Ohio Political Candidates Set to Debate On Tuesday in Martins Ferry
MARTINS FERRY — As Ohio gubernatorial candidates get set to debate their platforms in Martins Ferry on Tuesday, local officials and government representatives are weighing in on the importance of the event for the local area.
The debate will be held at 7 p.m. Tuesday at Martins Ferry High School. According to Ohio Democratic Party Chairman David Pepper, no more tickets are available, but the event will be live-streamed with questions being taken from viewers on Facebook and Twitter.
This is the first debate in a planned series of six, focusing on six different regions of the state.
The four Democrat candidates running for governor are state Sen. Joe Schiavoni, D-Boardman; Dayton Mayor Nan Whaley; former state representative Connie Pillich of Montgomery; and former congresswoman Betty Sutton of Barberton.
Belmont County Democratic Party Chairman Phil Wallace said he is happy to see the state party focus on eastern Ohio for its first event.
He said he met with Pepper in February to discuss party strategy and the need for Democrats to focus more on eastern Ohio.
“We discussed that there should be a debate in this part of the state. We have voters here, so the candidates need to talk to them,” Wallace said.
“Since Belmont County went the other way in the last election, this may be a good way to bring Democrats back into focus. I am very happy we are going to have this event here and really hope people listen to the message of these candidates. The ODP is funding everything to come here.”
Pepper said the state party chose eastern Ohio to start the round of debates because he believes the region has been “undermined” by state policies over the past several years.
“The current formula is not working for eastern Ohio. And eastern Ohioans know that,” Pepper said. “We need to get our candidates out there to discuss a new direction. Ohio’s job growth has trailed the national average for 56 straight months.”
“Ohio is struggling with an opioid crisis, and our education system has fallen from fifth in the nation to 22nd under Kasich’s leadership,” Pepper said.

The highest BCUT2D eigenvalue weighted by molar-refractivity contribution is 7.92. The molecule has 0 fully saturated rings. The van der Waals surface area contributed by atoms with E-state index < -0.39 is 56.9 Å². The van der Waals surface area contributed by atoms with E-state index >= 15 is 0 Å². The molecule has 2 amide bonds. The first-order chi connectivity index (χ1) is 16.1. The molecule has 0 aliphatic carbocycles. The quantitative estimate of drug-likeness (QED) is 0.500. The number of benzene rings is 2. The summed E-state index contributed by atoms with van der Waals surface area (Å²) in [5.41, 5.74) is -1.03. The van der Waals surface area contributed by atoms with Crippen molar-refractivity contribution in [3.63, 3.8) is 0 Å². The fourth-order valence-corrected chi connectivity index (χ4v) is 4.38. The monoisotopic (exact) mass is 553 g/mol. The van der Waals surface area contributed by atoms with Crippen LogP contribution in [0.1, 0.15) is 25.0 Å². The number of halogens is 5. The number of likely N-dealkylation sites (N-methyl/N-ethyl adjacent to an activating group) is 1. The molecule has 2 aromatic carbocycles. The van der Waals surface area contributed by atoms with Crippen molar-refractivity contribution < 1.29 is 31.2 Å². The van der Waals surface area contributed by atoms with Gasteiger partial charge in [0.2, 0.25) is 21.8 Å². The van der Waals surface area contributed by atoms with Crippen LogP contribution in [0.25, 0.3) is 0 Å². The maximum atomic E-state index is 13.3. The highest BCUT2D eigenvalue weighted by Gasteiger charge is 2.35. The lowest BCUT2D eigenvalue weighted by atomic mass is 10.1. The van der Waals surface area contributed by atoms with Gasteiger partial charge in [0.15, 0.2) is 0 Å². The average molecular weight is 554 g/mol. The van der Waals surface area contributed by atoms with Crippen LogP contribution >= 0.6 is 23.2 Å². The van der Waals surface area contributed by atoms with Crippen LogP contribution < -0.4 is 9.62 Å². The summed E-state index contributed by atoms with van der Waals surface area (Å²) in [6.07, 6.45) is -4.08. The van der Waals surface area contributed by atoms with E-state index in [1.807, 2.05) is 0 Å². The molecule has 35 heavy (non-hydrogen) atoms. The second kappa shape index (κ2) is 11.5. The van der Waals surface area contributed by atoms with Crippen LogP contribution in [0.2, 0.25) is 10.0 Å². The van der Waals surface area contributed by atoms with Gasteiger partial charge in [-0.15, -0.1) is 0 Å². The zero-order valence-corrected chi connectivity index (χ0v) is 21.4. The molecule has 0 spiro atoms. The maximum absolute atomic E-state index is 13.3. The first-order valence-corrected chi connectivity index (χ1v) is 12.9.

He said Ohio ranked 19th in the nation in 2000 for median income but now ranks 34th. He also said Ohio ranks 45th in the nation for college affordability. He noted that local governments have lost funding and that when dollars are needed by state government in Columbus, officials simply “take from us.”
“There was an oil and gas fund set aside to cap old wells in eastern Ohio, but those funds were used for a lawsuit in western Ohio. Those were funds that needed to be used for the environmental safety of people in eastern Ohio,” Pepper added. “Severance tax dollars just flow out of here and into Columbus.”
Belmont County Commissioner Mark Thomas will be attending the debate and said he appreciates the Ohio Democratic Party for giving a nod to this part of the state. He said he thinks it is not only good strategy for the party, but it shows that the party recognizes that all areas of the state matter, not just those areas with large blocks of voters.
“I truly appreciate the party recognizing that Belmont County and all of Eastern Ohio does matter and, regardless of the number of votes here, should get equal time with the larger, metropolitan areas around the state,” Thomas said. “Our economy here is churning well and we have the possibility of an economic explosion in the next few years, and it is time that statewide candidates and our General Assembly pay closer attention to the tax dollars being sent to Columbus from eastern Ohio. It is time we put partisan politics aside and have everyone work statewide for an equal, fair share apportionment of monies coming from our capital.”
Ohio Rep. Jack Cera, D-Bellaire, said he has been working in Columbus to keep more severance tax dollars in the area and to provide oversight for how eastern Ohio’s taxpayer money is spent by serving as lead Democratic member of the House Budget Committee. He and Martins Ferry Mayor Robert Krajnyak, along with Monroe County Commissioner Carl Davis, all said they believe eastern Ohio has been ignored by Columbus politicians.
“I’m glad that ODP selected eastern Ohio for the first debate of the candidates for governor. It’s important that these candidates hear from our residents and for them to explain how they plan to help our part of the state, which is often forgotten by politicians in Columbus,” Cera said.
“I think this is a great event, having the candidates here,” Krajnyak said. “I feel it is extremely important for the candidates to see our area and the struggles we have because of current government actions. I feel we are forgotten by many in Columbus, so it is important for the candidates to see our struggles and our potential first-hand. I am sure not many realize how our state’s policies are hurting this area.”
Davis, who will also be attending the debate, said he thinks the Ohio Democratic Party feels that the current administration has “forgotten” Eastern Ohio, particularly southeastern Ohio.
“I think they wanted to bring the debate here to get it started to bring some attention to the area and to some of the problems that we’re facing. I will be supporting the Democratic candidate, whoever comes out of the primary. I think they have a better feel for what we are dealing with in this part of the state,” Davis said.